March 15, 2010

Chronology of Acts 1-9

Last November, I posted on Chronology of the Gospels (28 to 33 AD) and also on Pauline Chronology (34 to 64 AD). What I did not point out (and nobody asked) at the time, is that this gives us less than a year for the events of Acts 1-9. Here's how that works out, as best as we can probably say:

Paul's Damascus experience must have been some weeks before Passover of 34 AD, and the Church's explosion at Pentecost took place on Sunday May 24 in 33 AD. (The Sadducees always held Pentecost on a Sunday, and if the lunar observers were accurate that year, the Pharisees' preferred date would have also fallen on Sunday, that year.) Together, that gives us about eight months into which we must squeeze about nine chapters of Acts.

Next, we consider logistics. After Stephen gets stoned, we need (1) time for believers to scatter as far as Damascus, (2) time for the Damascene Jews to get good and seriously bothered by those relocated Christians, (3) time for those Damascene Jews to complain to Jerusalem, or at least for word to come back to Jerusalem, (4) time for the Sanhedrin to discuss things and make the not-light decision to authorize (in writing!) an unsanctioned extradition across regional boundary lines, and (5) time for Paul to actually embark on the journey and get to somewhere north of Galilee.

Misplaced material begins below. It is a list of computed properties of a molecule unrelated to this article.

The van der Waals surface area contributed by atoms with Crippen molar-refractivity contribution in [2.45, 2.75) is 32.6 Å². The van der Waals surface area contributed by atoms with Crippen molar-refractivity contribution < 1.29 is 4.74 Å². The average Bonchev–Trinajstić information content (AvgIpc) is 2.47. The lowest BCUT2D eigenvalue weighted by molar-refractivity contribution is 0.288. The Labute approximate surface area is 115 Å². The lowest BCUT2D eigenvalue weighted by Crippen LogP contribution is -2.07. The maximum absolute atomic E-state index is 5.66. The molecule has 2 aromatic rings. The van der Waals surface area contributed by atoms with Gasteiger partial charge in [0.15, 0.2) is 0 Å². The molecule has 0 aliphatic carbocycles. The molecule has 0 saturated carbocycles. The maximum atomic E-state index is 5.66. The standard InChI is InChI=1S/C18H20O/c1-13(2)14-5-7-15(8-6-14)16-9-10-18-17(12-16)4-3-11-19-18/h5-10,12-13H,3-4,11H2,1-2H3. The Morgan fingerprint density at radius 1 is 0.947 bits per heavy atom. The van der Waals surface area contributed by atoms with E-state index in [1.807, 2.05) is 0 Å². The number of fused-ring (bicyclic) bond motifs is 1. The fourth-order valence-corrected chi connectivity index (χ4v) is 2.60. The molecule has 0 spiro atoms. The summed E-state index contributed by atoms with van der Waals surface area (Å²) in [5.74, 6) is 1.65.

Item (4) could have been very quick, despite the risk involved, and item (5) would have been just a few days. The first three items, however, could have easily taken two or three months. Given that range, the Chanukah festival seems like the most logical time for the news from Damascus to come to the Sanhedrin's ears. In 33 AD, that's the 2nd week of December. Back up one or two months from that, and we can suppose the latest possible scattering might belong in October/November.

This is the most we can say from strict chronological data & estimating.


Although I firmly believe that strictly theological or prophetic interpretations should not be relied upon in determining chronology - in this case, we may have a unique opportunity.

If Stephen was stoned on the Day of Atonement (as I have just suggested) then the subsequent events would stand clearly as (one) typological fulfillment of the scapegoat (the scattered church, sent into the wilderness, bearing the guilt of the Jerusalemites on their heads) and the Sukkot (God putting up temporary dwellings for himself, in various places, spiritual houses made up of believers, meaning God's Tabernacle with Man (and Testimony on Earth) had become mobile again). If we can accept that as a clear parallel to the other typological fulfillment(s) of the year 33 AD (the lambs and sheaf at Passover; the loaf and 'firstfruits' at Pentecost), then we might confirm a strong suspicion, at least, that the scattering occurred in late September.

In 33 AD, Yom Kippur fell on (or near) September 23rd. That would make Yom Kippur the 123rd day of the early church, counting Pentecost Sunday as day 1. Four months is a very short period of time into which we must squeeze Acts 2-6, but the events of those chapters offer no resistance at all to this apparently necessary task. There is minimal activity, maximum hostility, and the animosity against Stephen makes all the more sense in this context.